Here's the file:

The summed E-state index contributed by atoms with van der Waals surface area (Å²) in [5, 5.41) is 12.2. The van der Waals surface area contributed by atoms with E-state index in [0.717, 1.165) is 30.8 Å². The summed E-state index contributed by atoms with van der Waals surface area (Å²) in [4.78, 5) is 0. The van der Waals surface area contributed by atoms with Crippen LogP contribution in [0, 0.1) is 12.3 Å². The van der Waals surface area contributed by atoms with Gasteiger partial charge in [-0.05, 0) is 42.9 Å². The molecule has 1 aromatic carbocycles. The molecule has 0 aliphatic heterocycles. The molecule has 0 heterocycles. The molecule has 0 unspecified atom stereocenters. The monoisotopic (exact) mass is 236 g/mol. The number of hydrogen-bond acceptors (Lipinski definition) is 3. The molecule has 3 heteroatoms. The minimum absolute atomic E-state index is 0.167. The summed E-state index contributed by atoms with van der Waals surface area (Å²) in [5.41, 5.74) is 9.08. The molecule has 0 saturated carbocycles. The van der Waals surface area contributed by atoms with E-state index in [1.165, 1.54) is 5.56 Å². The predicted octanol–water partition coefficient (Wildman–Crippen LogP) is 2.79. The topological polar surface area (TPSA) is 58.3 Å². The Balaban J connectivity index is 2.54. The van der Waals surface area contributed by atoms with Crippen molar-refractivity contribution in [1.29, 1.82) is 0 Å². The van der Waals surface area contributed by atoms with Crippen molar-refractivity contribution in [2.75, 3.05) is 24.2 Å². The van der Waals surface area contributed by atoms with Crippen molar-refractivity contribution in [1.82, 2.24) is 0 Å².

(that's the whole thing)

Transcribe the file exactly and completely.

The summed E-state index contributed by atoms with van der Waals surface area (Å²) in [5, 5.41) is 12.2. The van der Waals surface area contributed by atoms with E-state index in [0.717, 1.165) is 30.8 Å². The summed E-state index contributed by atoms with van der Waals surface area (Å²) in [4.78, 5) is 0. The van der Waals surface area contributed by atoms with Crippen LogP contribution in [0, 0.1) is 12.3 Å². The van der Waals surface area contributed by atoms with Gasteiger partial charge in [-0.05, 0) is 42.9 Å². The molecule has 1 aromatic carbocycles. The molecule has 0 aliphatic heterocycles. The molecule has 0 heterocycles. The molecule has 0 unspecified atom stereocenters. The monoisotopic (exact) mass is 236 g/mol. The number of hydrogen-bond acceptors (Lipinski definition) is 3. The molecule has 3 heteroatoms. The minimum absolute atomic E-state index is 0.167. The summed E-state index contributed by atoms with van der Waals surface area (Å²) in [5.41, 5.74) is 9.08. The molecule has 0 saturated carbocycles. The van der Waals surface area contributed by atoms with E-state index in [1.165, 1.54) is 5.56 Å². The predicted octanol–water partition coefficient (Wildman–Crippen LogP) is 2.79. The topological polar surface area (TPSA) is 58.3 Å². The Balaban J connectivity index is 2.54. The van der Waals surface area contributed by atoms with Crippen molar-refractivity contribution in [1.29, 1.82) is 0 Å². The van der Waals surface area contributed by atoms with Crippen molar-refractivity contribution in [2.75, 3.05) is 24.2 Å². The van der Waals surface area contributed by atoms with Crippen molar-refractivity contribution in [1.82, 2.24) is 0 Å².